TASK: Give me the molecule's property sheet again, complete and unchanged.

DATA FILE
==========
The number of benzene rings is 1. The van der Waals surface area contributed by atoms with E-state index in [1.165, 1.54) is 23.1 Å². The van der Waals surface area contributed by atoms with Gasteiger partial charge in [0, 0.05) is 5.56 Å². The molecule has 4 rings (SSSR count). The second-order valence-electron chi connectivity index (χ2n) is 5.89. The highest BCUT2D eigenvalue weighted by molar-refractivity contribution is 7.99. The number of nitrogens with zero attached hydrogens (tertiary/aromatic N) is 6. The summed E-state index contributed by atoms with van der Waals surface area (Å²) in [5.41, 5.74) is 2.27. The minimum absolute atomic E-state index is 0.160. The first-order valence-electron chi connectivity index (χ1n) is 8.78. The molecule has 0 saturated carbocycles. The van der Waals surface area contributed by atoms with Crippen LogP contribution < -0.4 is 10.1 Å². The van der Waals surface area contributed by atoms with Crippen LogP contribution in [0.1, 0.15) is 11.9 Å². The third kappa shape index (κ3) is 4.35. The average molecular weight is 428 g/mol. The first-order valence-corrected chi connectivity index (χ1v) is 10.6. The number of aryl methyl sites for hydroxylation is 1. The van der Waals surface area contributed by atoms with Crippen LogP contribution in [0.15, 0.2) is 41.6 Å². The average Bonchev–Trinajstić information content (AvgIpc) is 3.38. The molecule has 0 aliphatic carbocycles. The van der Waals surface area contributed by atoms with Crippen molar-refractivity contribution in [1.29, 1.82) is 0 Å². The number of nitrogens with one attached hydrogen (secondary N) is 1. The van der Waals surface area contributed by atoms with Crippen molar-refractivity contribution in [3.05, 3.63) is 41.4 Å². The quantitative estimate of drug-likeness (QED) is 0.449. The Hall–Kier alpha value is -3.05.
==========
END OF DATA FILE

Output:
The number of benzene rings is 1. The van der Waals surface area contributed by atoms with E-state index in [1.165, 1.54) is 23.1 Å². The van der Waals surface area contributed by atoms with Gasteiger partial charge in [0, 0.05) is 5.56 Å². The molecule has 4 rings (SSSR count). The second-order valence-electron chi connectivity index (χ2n) is 5.89. The highest BCUT2D eigenvalue weighted by molar-refractivity contribution is 7.99. The number of nitrogens with zero attached hydrogens (tertiary/aromatic N) is 6. The summed E-state index contributed by atoms with van der Waals surface area (Å²) in [5.41, 5.74) is 2.27. The minimum absolute atomic E-state index is 0.160. The first-order valence-electron chi connectivity index (χ1n) is 8.78. The molecule has 0 saturated carbocycles. The van der Waals surface area contributed by atoms with Crippen LogP contribution < -0.4 is 10.1 Å². The van der Waals surface area contributed by atoms with Crippen LogP contribution in [0.1, 0.15) is 11.9 Å². The third kappa shape index (κ3) is 4.35. The average molecular weight is 428 g/mol. The first-order valence-corrected chi connectivity index (χ1v) is 10.6. The number of aryl methyl sites for hydroxylation is 1. The van der Waals surface area contributed by atoms with Crippen LogP contribution in [0.15, 0.2) is 41.6 Å². The average Bonchev–Trinajstić information content (AvgIpc) is 3.38. The molecule has 0 aliphatic carbocycles. The van der Waals surface area contributed by atoms with Crippen molar-refractivity contribution in [1.29, 1.82) is 0 Å². The number of nitrogens with one attached hydrogen (secondary N) is 1. The van der Waals surface area contributed by atoms with Crippen molar-refractivity contribution in [3.05, 3.63) is 41.4 Å². The quantitative estimate of drug-likeness (QED) is 0.449. The Hall–Kier alpha value is -3.05.